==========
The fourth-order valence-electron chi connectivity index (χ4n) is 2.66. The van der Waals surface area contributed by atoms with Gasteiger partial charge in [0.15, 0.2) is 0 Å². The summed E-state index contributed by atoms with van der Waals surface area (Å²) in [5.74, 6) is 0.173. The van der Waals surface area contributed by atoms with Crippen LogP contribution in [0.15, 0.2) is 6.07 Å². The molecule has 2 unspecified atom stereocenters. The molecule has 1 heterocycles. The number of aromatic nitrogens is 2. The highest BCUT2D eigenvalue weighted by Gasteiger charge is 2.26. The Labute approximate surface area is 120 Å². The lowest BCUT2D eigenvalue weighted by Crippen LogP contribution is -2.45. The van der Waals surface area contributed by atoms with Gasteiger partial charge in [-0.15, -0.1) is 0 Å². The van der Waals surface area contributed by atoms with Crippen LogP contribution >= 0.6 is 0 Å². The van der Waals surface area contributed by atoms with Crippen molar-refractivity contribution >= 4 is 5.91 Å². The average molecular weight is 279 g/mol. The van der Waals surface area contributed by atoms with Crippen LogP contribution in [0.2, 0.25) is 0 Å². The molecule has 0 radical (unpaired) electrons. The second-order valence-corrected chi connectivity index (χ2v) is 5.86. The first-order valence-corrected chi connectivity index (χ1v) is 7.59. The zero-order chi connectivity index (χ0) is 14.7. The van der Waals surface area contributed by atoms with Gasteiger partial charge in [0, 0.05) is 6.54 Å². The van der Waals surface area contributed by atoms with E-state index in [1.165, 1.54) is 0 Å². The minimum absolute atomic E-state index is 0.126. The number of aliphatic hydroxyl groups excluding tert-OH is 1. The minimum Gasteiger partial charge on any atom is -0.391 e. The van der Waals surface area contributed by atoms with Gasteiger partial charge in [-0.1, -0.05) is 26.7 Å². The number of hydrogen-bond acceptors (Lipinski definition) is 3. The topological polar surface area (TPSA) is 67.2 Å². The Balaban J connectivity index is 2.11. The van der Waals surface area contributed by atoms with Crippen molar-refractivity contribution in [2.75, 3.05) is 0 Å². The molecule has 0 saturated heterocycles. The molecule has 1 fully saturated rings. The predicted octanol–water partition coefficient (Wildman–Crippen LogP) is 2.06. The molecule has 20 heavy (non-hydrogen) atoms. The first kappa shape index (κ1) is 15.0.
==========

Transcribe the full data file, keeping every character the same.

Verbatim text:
The fourth-order valence-electron chi connectivity index (χ4n) is 2.66. The van der Waals surface area contributed by atoms with Gasteiger partial charge in [0.15, 0.2) is 0 Å². The summed E-state index contributed by atoms with van der Waals surface area (Å²) in [5.74, 6) is 0.173. The van der Waals surface area contributed by atoms with Crippen LogP contribution in [0.15, 0.2) is 6.07 Å². The molecule has 2 unspecified atom stereocenters. The molecule has 1 heterocycles. The number of aromatic nitrogens is 2. The highest BCUT2D eigenvalue weighted by Gasteiger charge is 2.26. The Labute approximate surface area is 120 Å². The lowest BCUT2D eigenvalue weighted by Crippen LogP contribution is -2.45. The van der Waals surface area contributed by atoms with Gasteiger partial charge in [-0.15, -0.1) is 0 Å². The van der Waals surface area contributed by atoms with Crippen LogP contribution >= 0.6 is 0 Å². The van der Waals surface area contributed by atoms with Crippen molar-refractivity contribution >= 4 is 5.91 Å². The average molecular weight is 279 g/mol. The van der Waals surface area contributed by atoms with Crippen LogP contribution in [0.2, 0.25) is 0 Å². The molecule has 0 radical (unpaired) electrons. The second-order valence-corrected chi connectivity index (χ2v) is 5.86. The first-order valence-corrected chi connectivity index (χ1v) is 7.59. The zero-order chi connectivity index (χ0) is 14.7. The van der Waals surface area contributed by atoms with Gasteiger partial charge in [0, 0.05) is 6.54 Å². The van der Waals surface area contributed by atoms with E-state index in [1.165, 1.54) is 0 Å². The minimum absolute atomic E-state index is 0.126. The number of aliphatic hydroxyl groups excluding tert-OH is 1. The minimum Gasteiger partial charge on any atom is -0.391 e. The van der Waals surface area contributed by atoms with Gasteiger partial charge in [-0.1, -0.05) is 26.7 Å². The number of hydrogen-bond acceptors (Lipinski definition) is 3. The topological polar surface area (TPSA) is 67.2 Å². The Balaban J connectivity index is 2.11. The van der Waals surface area contributed by atoms with Crippen molar-refractivity contribution in [2.75, 3.05) is 0 Å². The molecule has 0 saturated heterocycles. The molecule has 1 fully saturated rings. The predicted octanol–water partition coefficient (Wildman–Crippen LogP) is 2.06. The molecule has 20 heavy (non-hydrogen) atoms. The first kappa shape index (κ1) is 15.0.